The vicious emerges

Mystery Horror Thriller
134 min     7.425     2024     South Korea


After tracing the origin of a disturbing supernatural affliction to a wealthy family's ancestral gravesite, a team of paranormal experts relocates the remains—and soon discovers what happens to those who dare to mess with the wrong grave.


CinemaSerf wrote:
"Kim" (Choi Min-sik) is what they call a geomancer. He advises people on the best places for them to bury their loved ones. It's all about feng shui. Woebetide anyone who gets it wrong for a disgruntled ancestor can come back and visit retribution on anyone who mucks that process up - just ask the grandchild who though he would retain grandma's false teeth as as souvenir! Anyway, the wealthy "Park" (Kim Jae-cheol) and his family appear to have a secret that he and the more spiritual pairing of "Hwarim" (Kim Go-eun) and "Bong Gil" (Lee Do-hyun) might be able to help with. Even as far away as in the United States, his family are being tormented by a spirit. They are all led to a remote grave atop a hill that is marked simply by a plain gravestone with no name, just some seemingly random numbers. The buried man was of some importance so the fact that his grave was not ideally placed (only 65/100 on the best plot to have scale) arouses suspicion. They proceed to exhume the uniquely carved juniper coffin and decide to cremate it, but it's considered unlucky to do this in wet weather so leaving it respectfully dressed, plan to complete the process in the morning. This is their first mistake for overnight it falls prey to an inquisitive member of their team who releases an even more menacing entity bent on revenge on all those who left him at 65%! That is just the start of their woes, though. Returning to the grave for a ritual, they discover an even larger, chain-wrapped, box buried vertically - and one with no name, neither! It's now we head straight into "Mummy" mode and the adventure really does pick up. Can they identify this leviathan of menace and terror and thwart it's centuries-old battle plan? I did quite enjoy this. It taps into a fascinating mix of mysticism and legend whilst adding a dose of modern day cynical exploitation (they get paid over $500,000 for their relocation "fee") and as the story moves along you wouldn't want to be a chicken - or a pig, either! The largely dark and wet scenarios work well with the sparing usual of visual effects and a strong ensemble performance that keeps the story of dreams and nightmares moving along well for 2¼ hours of well made and at times quite scary ancient horror.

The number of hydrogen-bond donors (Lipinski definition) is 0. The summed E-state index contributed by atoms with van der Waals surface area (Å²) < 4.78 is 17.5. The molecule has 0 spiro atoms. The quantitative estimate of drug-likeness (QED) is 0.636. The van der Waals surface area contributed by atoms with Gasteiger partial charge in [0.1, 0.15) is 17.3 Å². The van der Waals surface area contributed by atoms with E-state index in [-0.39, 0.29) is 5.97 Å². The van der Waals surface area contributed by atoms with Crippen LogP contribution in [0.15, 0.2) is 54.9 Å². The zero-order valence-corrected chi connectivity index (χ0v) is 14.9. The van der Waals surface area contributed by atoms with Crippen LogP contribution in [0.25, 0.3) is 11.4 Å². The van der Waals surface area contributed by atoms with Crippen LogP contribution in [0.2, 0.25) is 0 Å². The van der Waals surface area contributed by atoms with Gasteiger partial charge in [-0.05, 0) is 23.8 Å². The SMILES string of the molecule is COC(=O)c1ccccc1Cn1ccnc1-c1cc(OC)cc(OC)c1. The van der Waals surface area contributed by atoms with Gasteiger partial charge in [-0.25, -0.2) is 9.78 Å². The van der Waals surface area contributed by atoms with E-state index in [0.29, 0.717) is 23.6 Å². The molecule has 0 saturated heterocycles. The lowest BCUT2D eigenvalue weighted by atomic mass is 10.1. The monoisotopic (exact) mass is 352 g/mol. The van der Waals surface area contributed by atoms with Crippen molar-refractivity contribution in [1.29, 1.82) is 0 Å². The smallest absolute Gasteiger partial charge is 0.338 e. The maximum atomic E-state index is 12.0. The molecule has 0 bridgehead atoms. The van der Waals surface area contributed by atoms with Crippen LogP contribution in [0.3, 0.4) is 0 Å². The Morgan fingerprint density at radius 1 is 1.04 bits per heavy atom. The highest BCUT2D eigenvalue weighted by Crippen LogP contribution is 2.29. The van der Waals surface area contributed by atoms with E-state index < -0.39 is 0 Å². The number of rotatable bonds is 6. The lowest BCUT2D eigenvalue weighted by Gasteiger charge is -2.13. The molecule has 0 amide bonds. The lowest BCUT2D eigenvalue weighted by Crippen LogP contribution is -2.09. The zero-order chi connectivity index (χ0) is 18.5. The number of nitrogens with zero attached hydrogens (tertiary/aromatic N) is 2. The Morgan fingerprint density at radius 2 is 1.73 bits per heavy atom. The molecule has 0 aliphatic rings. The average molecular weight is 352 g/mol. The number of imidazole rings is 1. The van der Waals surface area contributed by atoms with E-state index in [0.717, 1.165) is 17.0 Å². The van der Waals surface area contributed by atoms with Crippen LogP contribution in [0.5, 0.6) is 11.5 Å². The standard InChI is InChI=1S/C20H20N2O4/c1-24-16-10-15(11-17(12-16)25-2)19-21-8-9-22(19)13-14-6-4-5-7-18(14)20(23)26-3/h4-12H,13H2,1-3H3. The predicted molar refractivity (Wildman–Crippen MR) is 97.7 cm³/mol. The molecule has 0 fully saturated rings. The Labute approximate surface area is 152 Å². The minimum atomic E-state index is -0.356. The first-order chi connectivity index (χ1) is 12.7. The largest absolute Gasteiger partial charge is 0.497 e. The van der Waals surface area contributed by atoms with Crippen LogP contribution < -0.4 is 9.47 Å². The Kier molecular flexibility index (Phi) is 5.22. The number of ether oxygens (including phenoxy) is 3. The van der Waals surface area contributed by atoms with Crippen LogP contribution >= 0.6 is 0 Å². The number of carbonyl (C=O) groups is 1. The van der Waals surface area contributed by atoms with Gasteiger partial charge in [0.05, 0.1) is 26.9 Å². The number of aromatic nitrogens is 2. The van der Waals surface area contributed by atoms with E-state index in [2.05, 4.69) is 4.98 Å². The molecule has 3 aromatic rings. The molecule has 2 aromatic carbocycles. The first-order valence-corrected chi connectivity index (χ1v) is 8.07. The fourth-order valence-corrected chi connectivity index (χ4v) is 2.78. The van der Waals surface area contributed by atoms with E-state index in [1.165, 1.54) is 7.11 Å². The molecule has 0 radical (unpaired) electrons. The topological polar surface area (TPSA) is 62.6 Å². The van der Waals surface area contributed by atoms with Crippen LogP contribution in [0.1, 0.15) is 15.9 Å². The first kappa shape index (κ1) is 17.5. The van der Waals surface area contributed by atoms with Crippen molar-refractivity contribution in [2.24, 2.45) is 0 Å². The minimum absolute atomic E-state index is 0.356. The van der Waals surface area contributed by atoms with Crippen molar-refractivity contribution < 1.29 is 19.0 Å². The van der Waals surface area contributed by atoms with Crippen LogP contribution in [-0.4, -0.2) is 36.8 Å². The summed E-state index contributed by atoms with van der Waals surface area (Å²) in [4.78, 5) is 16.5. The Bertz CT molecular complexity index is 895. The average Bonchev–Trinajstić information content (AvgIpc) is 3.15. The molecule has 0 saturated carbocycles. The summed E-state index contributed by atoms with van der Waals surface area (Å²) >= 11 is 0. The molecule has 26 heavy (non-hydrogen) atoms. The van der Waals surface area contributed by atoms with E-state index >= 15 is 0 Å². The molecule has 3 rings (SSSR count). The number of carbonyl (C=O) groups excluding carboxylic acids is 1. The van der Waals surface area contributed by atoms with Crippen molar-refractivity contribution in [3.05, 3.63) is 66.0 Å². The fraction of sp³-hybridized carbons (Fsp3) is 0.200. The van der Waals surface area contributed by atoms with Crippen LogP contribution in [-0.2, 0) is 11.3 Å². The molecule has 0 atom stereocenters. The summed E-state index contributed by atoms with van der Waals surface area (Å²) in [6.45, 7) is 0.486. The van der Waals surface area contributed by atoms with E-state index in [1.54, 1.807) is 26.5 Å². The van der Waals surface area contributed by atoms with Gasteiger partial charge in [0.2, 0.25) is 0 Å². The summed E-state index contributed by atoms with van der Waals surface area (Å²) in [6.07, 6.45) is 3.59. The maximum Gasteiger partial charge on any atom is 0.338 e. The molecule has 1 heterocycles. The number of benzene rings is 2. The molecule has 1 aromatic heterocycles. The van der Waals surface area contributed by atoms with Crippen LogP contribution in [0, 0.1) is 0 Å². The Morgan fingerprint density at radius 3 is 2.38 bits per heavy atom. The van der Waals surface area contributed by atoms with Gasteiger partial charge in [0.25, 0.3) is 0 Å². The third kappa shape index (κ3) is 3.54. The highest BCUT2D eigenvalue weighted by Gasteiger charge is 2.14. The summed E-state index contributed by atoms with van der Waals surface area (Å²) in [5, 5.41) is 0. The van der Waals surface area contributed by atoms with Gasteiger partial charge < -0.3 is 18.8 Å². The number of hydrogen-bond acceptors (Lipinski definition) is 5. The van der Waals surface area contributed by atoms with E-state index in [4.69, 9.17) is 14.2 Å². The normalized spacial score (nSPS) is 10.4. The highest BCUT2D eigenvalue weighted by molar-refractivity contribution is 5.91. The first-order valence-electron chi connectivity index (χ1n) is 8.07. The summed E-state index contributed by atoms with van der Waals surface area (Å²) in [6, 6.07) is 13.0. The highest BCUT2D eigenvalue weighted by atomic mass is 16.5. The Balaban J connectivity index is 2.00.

Chris Sawin wrote:
Bloody memorable sequences aside, _Exhuma_ is worth the watch but would have benefitted from more efficient pacing and a little less emphasis on being so hungry after dealing with the dead for a living. **Full review:** https://bit.ly/GraveRot
MovieGuys wrote:
Exhuma has a predictably Eastern horror flavour, as might be expected from a South Korean production. That said, many of the horror elements expanded upon in this film, cross cultural boundaries, resulting in an, at times, chillingly ghoulish experience. Scenes of the dead resurrected, as evil spirits and ghouls, are not to be underestimated in their scare potential. They are well done, with a strong sense of realism, creating an atmosphere of creeping dread. Where this film might be a difficult one for Western audiences, is in some of the Eastern, if not Korean, cultural and religious/supernatural nuances of the film. I for one, found it a a challenge at times, to gain a cohesive understanding, of the overall story, for this reason. In summary, a great deal of scare potential on offer, with what is a familiar but at the same time, uniquely Eastern tale, of evil, from beyond the grave. You might struggle with certain aspects of the film, if you are from the West, but its certainly well worth the effort.